Tuesday, February 20, 2007

Hands On The Prize

Last year when a valiant West Ham were muscled out of a much deserved FA Cup victory by a lucky late Steven Gerrard equaliser, I didn’t expect to ever see such an upset again on these shores. Yet as I keep saying until I go blue in the face, ‘football is a funny old game’. An equally surprising result awaits us at the end of a season when every pundit expected the Labour Party to do so well.

Now trailing in the Premiership table behind their big Tory rivals by thirteen points, the lacklustre Labour team must surely concede that they can only settle for second place. The Conservatives looks unassailable while bottom of the table strugglers, Lib Dems United, continue to face a relegation battle as they continue to blame their aging striker Menzies ‘Nobbler’ Campbell. As an old player myself, I think the criticism is unfair. The team is let down by a midfield that expends a lot of energy but only ever seem to get very muddy in the middle of the pitch. It just won't do. It won't do at all.

Meanwhile, Labour Party supporters might still hope that their team do what the Arsenal team achieved in the 1997-98 season. In sixth spot at Christmas, they still managed to win the league title. Yet if such a fightback is to happen, they need to find an alterative to the striking partnership of Tony ‘Gobbler’ Blair and Gordon ‘Robber’ Brown, which has failed to deliver enough goals this season. The service also needs to be improved from a underperforming midfield quartet of Miliband, Reid, Beckett, and Straw, while defensively the team look as weak as ever. John Prescott's ball handling skills are never in question but I do question why he constantly needs to punch everything that comes his way.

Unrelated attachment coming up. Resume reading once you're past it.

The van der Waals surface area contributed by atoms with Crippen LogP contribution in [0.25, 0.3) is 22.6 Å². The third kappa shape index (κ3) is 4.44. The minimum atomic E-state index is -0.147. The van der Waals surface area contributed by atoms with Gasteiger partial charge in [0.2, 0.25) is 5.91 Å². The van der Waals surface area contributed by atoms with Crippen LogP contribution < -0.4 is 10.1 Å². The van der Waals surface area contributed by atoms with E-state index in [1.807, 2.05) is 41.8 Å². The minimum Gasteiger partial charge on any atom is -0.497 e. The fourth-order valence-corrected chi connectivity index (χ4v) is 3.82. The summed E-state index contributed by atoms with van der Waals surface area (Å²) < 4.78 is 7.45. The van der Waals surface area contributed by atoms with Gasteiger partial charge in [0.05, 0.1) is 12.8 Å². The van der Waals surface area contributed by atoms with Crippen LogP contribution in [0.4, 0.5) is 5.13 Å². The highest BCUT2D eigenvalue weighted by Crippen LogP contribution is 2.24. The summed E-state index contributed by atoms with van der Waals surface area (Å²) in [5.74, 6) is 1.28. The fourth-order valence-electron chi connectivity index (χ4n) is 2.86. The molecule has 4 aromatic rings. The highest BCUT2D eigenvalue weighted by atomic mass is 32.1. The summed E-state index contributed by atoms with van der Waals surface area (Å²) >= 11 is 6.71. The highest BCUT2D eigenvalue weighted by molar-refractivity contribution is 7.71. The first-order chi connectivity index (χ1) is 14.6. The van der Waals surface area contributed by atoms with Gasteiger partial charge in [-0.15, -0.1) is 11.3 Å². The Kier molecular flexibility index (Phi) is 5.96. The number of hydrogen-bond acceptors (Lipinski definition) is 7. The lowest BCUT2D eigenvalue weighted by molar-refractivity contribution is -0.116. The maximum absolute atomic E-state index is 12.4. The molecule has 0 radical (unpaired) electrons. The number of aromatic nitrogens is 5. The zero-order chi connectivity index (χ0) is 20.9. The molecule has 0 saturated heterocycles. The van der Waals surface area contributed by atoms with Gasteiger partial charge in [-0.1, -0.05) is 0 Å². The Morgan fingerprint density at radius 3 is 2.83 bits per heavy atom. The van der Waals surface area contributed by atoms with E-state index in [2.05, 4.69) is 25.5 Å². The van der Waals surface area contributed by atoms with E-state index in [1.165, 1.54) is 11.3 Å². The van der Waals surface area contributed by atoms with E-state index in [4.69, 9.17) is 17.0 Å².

Come on gentlemen! Not since the days when I hosted Match of the Day have I seen a team work so poorly as a unit and concede so many home goals. Back in 1979, the flamboyant star of the day was James ‘Flash Jimmy’ Callaghan. He used to make some wonderful runs into the box. He had the longer shorts, high socks, and big sideburns so you knew he was a real footballer's footballer. But he lacked stamina for the longer game. When Thatcher (Margaret not Ben) started to send in some of those deep cross field balls, Flash Jimmy’s game fell apart. Foorball changed that year. The old game was so reliant on dominating the midfield, you see? Flash Jimmy just couldn't protect his wings and that's where Thatcher’s pace and fleetness of foot eventually saw the Tories win the Premiership.

History is repeating itself. But then, as I'm always saying, until I'm blue in the face. Football is a funny old game.

1 comment:

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